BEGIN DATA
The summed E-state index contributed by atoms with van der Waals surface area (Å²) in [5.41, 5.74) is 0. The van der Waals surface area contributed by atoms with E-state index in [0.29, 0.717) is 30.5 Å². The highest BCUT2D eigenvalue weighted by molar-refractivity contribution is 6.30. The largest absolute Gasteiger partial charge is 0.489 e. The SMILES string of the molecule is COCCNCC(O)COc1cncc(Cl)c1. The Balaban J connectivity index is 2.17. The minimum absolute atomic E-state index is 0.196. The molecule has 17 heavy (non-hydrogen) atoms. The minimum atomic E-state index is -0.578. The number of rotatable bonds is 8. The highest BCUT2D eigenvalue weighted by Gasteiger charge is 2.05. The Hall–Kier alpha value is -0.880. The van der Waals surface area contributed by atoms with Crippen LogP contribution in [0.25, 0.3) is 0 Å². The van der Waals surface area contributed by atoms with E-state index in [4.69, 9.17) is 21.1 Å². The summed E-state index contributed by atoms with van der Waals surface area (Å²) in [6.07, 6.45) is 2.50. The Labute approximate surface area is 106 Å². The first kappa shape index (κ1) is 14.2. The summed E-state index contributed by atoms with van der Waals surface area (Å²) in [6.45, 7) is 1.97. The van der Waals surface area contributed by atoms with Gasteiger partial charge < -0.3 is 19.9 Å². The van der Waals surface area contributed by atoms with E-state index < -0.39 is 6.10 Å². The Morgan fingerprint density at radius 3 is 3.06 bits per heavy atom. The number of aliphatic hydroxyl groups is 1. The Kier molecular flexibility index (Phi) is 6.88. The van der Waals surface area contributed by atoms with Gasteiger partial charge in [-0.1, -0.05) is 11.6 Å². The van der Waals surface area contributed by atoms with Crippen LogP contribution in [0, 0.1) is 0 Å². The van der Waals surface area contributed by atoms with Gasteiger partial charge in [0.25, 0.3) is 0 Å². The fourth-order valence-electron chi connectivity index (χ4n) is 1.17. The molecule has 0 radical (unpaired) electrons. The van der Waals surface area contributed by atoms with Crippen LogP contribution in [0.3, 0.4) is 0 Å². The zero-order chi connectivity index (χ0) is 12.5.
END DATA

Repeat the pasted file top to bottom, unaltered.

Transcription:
The summed E-state index contributed by atoms with van der Waals surface area (Å²) in [5.41, 5.74) is 0. The van der Waals surface area contributed by atoms with E-state index in [0.29, 0.717) is 30.5 Å². The highest BCUT2D eigenvalue weighted by molar-refractivity contribution is 6.30. The largest absolute Gasteiger partial charge is 0.489 e. The SMILES string of the molecule is COCCNCC(O)COc1cncc(Cl)c1. The Balaban J connectivity index is 2.17. The minimum absolute atomic E-state index is 0.196. The molecule has 17 heavy (non-hydrogen) atoms. The minimum atomic E-state index is -0.578. The number of rotatable bonds is 8. The highest BCUT2D eigenvalue weighted by Gasteiger charge is 2.05. The Hall–Kier alpha value is -0.880. The van der Waals surface area contributed by atoms with Crippen LogP contribution in [0.25, 0.3) is 0 Å². The van der Waals surface area contributed by atoms with E-state index in [4.69, 9.17) is 21.1 Å². The summed E-state index contributed by atoms with van der Waals surface area (Å²) in [6.07, 6.45) is 2.50. The Labute approximate surface area is 106 Å². The first kappa shape index (κ1) is 14.2. The summed E-state index contributed by atoms with van der Waals surface area (Å²) in [6.45, 7) is 1.97. The van der Waals surface area contributed by atoms with Gasteiger partial charge < -0.3 is 19.9 Å². The van der Waals surface area contributed by atoms with E-state index < -0.39 is 6.10 Å². The Morgan fingerprint density at radius 3 is 3.06 bits per heavy atom. The number of aliphatic hydroxyl groups is 1. The Kier molecular flexibility index (Phi) is 6.88. The van der Waals surface area contributed by atoms with Gasteiger partial charge in [-0.1, -0.05) is 11.6 Å². The van der Waals surface area contributed by atoms with Crippen LogP contribution in [0, 0.1) is 0 Å². The van der Waals surface area contributed by atoms with Gasteiger partial charge in [0.25, 0.3) is 0 Å². The fourth-order valence-electron chi connectivity index (χ4n) is 1.17. The molecule has 0 radical (unpaired) electrons. The van der Waals surface area contributed by atoms with Crippen LogP contribution in [0.3, 0.4) is 0 Å². The zero-order chi connectivity index (χ0) is 12.5.